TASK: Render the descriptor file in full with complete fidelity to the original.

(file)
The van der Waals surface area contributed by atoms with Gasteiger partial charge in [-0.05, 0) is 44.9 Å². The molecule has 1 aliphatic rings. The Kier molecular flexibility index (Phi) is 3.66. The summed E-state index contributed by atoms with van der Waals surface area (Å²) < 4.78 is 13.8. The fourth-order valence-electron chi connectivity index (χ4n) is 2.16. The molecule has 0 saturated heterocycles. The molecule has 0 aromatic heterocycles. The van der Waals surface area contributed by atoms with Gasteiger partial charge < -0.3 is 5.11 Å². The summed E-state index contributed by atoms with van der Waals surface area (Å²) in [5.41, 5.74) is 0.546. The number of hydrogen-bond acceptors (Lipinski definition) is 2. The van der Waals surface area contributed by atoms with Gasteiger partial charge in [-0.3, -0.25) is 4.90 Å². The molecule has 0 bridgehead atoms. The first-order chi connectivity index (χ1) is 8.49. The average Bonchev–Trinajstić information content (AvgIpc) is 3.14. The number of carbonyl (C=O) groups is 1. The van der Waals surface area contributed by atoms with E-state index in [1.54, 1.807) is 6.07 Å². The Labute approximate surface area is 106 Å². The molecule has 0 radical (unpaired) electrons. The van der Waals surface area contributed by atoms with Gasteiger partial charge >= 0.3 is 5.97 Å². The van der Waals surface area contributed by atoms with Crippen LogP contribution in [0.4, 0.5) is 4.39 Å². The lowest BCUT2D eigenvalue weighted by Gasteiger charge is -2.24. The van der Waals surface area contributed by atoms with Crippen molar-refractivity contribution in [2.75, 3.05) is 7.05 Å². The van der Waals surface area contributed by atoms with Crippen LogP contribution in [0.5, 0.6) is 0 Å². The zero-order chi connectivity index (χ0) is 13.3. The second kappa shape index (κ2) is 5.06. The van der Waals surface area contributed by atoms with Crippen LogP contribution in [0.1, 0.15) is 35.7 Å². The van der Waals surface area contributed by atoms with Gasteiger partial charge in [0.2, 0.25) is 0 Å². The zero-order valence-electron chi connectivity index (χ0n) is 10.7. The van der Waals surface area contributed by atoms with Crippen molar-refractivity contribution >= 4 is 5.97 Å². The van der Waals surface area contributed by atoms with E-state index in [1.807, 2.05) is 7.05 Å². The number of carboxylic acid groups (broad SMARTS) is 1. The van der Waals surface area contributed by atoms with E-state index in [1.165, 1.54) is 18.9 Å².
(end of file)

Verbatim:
The van der Waals surface area contributed by atoms with Gasteiger partial charge in [-0.05, 0) is 44.9 Å². The molecule has 1 aliphatic rings. The Kier molecular flexibility index (Phi) is 3.66. The summed E-state index contributed by atoms with van der Waals surface area (Å²) < 4.78 is 13.8. The fourth-order valence-electron chi connectivity index (χ4n) is 2.16. The molecule has 0 saturated heterocycles. The molecule has 0 aromatic heterocycles. The van der Waals surface area contributed by atoms with Gasteiger partial charge < -0.3 is 5.11 Å². The summed E-state index contributed by atoms with van der Waals surface area (Å²) in [5.41, 5.74) is 0.546. The number of hydrogen-bond acceptors (Lipinski definition) is 2. The van der Waals surface area contributed by atoms with Gasteiger partial charge in [-0.3, -0.25) is 4.90 Å². The molecule has 0 bridgehead atoms. The first-order chi connectivity index (χ1) is 8.49. The average Bonchev–Trinajstić information content (AvgIpc) is 3.14. The number of carbonyl (C=O) groups is 1. The van der Waals surface area contributed by atoms with E-state index in [1.54, 1.807) is 6.07 Å². The Labute approximate surface area is 106 Å². The molecule has 0 radical (unpaired) electrons. The van der Waals surface area contributed by atoms with Gasteiger partial charge >= 0.3 is 5.97 Å². The van der Waals surface area contributed by atoms with Crippen LogP contribution in [0.4, 0.5) is 4.39 Å². The lowest BCUT2D eigenvalue weighted by Gasteiger charge is -2.24. The van der Waals surface area contributed by atoms with Crippen molar-refractivity contribution in [2.75, 3.05) is 7.05 Å². The van der Waals surface area contributed by atoms with Crippen LogP contribution in [0.5, 0.6) is 0 Å². The zero-order chi connectivity index (χ0) is 13.3. The second kappa shape index (κ2) is 5.06. The van der Waals surface area contributed by atoms with Crippen LogP contribution in [0.1, 0.15) is 35.7 Å². The van der Waals surface area contributed by atoms with Gasteiger partial charge in [0.2, 0.25) is 0 Å². The zero-order valence-electron chi connectivity index (χ0n) is 10.7. The van der Waals surface area contributed by atoms with Crippen molar-refractivity contribution >= 4 is 5.97 Å². The van der Waals surface area contributed by atoms with E-state index in [1.807, 2.05) is 7.05 Å². The number of carboxylic acid groups (broad SMARTS) is 1. The van der Waals surface area contributed by atoms with E-state index in [1.165, 1.54) is 18.9 Å².